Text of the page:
The objective of the undergraduate program in Electrical Engineering at Caltech is to produce graduates who will attain careers and higher education that ultimately lead to leadership roles in academia, industry, and government in areas of rapidly advancing interdisciplinary technology related to telecommunications, solid-state, robotics, information, computer and electrical systems.
The program prepares its students for either graduate study, entrepreneurial careers, or research and development work in government or industrial laboratories. It inspires them to undertake careers and professional practices that provide an opportunity to address the pressing technological needs of society. It accomplishes this by building on the core curriculum to provide a broad and rigorous exposure to the fundamentals (e.g., math, science, and principles of engineering) of electrical engineering. EE's other program objectives are multiple. The program strives to maintain a balance between classroom lectures and laboratory and design experience, and it emphasizes the problem formulation, system-design, and solving skills that are essential to any engineering discipline. The program is also intended to develop in each student self-reliance, creativity, teamwork ability, professional ethics, communication skills, and an appreciation of the importance of contemporary issues and lifelong intellectual growth. For interested students, there are opportunities to conduct research with a faculty member.
Students electing this option normally choose to take the introductory seminar EE 2 as a freshman-year elective. The formal study of electrical engineering begins in the sophomore year with courses such as, circuits and systems, EE 44; Introduction to Digital Logic and Embedded Systems EE/CS 10ab; semiconductor sensors and actuators, EE 40; the theory and laboratory practice of analog circuits, EE 45; and then a course on feedback control systems, EE 113 or CDS 110. The junior year features the fundamentals of signals and systems and digital signal processing, EE 111; random variables and stochastic processes, ACM/EE/IDS 116; electromagnetic engineering, EE 151; and an analog electronics laboratory, EE 90. In the senior year, the student will be asked to demonstrate his or her ability to formulate and carry out a design project through independent research or either a senior thesis, EE 80 abc, or two courses selected from the senior project design laboratory, EE 91 ab, EE/CS 53, and CS/EE/ME 75 c. In addition, the student throughout his/her studies and especially in the senior year, will have a significant opportunity to take elective courses that will allow him/her to explore earlier topics in depth, or to investigate topics that have not been covered previously.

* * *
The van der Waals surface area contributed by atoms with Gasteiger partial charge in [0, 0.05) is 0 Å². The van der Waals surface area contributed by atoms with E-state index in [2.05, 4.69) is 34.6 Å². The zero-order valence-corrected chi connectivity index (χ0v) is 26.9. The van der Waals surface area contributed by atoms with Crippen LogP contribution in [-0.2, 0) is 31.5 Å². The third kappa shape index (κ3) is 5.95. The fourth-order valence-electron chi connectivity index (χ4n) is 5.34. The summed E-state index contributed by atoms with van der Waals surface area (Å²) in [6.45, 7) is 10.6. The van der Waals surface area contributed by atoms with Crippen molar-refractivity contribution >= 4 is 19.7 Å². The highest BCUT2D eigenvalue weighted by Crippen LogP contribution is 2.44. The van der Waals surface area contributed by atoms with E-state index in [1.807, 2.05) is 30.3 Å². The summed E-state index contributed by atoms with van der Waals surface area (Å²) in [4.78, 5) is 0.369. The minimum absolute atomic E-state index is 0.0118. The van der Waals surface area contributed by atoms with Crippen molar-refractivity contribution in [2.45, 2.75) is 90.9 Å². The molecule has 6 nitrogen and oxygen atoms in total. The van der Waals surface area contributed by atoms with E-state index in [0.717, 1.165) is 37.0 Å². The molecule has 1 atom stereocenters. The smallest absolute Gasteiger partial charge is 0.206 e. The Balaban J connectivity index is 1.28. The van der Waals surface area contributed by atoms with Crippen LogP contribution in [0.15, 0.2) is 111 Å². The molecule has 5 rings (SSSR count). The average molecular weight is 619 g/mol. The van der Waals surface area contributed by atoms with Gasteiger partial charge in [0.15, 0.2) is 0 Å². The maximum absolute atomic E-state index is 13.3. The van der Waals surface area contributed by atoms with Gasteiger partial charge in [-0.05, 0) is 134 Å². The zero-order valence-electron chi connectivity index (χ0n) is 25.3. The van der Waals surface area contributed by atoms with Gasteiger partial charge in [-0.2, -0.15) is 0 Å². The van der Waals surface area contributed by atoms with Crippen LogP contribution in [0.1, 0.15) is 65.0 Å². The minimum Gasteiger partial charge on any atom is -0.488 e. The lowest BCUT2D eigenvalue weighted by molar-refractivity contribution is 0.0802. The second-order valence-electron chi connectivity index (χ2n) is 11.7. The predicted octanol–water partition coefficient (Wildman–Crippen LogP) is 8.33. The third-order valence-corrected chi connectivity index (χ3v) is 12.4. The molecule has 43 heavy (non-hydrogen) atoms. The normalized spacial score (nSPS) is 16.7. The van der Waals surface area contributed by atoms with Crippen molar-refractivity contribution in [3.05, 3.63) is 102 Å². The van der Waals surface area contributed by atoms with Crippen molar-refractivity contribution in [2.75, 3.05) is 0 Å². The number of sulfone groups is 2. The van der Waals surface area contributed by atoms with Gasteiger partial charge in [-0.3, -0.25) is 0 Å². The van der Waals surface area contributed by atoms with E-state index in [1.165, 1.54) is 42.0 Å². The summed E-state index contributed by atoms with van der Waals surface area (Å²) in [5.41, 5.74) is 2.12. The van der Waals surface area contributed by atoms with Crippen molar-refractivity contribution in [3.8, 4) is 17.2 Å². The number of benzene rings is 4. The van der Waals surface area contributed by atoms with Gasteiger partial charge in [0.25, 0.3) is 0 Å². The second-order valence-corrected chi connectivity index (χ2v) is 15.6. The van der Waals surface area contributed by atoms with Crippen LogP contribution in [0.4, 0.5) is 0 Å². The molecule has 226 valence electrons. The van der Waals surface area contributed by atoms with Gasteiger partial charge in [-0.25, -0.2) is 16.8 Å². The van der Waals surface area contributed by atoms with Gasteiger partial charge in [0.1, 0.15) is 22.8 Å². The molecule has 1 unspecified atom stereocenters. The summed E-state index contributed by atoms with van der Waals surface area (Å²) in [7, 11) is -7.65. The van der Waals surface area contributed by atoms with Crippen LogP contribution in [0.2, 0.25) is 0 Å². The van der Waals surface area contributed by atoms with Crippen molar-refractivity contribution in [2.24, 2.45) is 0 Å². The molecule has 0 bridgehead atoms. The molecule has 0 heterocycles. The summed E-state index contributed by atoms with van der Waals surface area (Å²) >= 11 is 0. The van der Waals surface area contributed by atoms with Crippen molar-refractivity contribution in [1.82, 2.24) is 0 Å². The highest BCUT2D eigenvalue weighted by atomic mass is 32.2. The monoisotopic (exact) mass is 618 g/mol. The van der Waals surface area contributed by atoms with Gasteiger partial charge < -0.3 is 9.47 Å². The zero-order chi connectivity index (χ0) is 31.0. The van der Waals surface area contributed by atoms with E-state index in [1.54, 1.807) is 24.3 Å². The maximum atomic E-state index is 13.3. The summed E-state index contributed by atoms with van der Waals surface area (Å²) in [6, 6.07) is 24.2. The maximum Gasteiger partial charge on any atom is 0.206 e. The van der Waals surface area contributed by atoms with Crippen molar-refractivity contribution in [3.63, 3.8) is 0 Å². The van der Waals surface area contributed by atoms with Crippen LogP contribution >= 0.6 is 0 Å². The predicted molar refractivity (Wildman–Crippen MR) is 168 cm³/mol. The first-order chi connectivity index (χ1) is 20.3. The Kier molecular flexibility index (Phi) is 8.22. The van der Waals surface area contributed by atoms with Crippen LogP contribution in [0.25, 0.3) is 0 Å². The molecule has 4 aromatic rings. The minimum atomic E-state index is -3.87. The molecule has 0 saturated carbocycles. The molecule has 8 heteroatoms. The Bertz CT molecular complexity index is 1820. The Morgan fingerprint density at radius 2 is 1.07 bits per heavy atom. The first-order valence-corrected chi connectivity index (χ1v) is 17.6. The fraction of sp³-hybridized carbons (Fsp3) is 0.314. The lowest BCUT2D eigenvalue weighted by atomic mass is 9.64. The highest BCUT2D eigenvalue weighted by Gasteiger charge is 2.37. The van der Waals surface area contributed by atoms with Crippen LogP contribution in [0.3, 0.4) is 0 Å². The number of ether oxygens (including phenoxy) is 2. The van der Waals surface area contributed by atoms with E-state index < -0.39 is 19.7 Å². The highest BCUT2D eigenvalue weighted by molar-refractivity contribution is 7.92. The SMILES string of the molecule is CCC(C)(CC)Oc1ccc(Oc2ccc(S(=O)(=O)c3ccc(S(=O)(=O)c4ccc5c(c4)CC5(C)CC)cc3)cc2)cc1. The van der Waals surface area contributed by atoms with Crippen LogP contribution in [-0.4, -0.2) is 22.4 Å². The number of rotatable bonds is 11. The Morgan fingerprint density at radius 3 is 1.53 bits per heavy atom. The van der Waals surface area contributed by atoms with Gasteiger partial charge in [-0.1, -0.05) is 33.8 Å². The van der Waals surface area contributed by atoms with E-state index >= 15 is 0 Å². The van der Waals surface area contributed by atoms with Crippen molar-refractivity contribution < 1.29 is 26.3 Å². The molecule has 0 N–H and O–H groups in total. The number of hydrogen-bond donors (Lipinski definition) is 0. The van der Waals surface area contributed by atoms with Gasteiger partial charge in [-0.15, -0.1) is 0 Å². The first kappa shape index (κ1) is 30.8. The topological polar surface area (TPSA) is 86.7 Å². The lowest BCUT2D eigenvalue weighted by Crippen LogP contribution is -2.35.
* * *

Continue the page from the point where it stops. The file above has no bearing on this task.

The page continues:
A student whose interests lie in the electrical sciences but who wishes to pursue a broader course of studies than that allowed by the requirements of the electrical engineering option may elect the engineering and applied science option.
Attention is called to the fact that any student who has a grade-point average less than 1.9 at the end of the academic year in the subjects listed under electrical engineering may be refused permission to continue work in this option.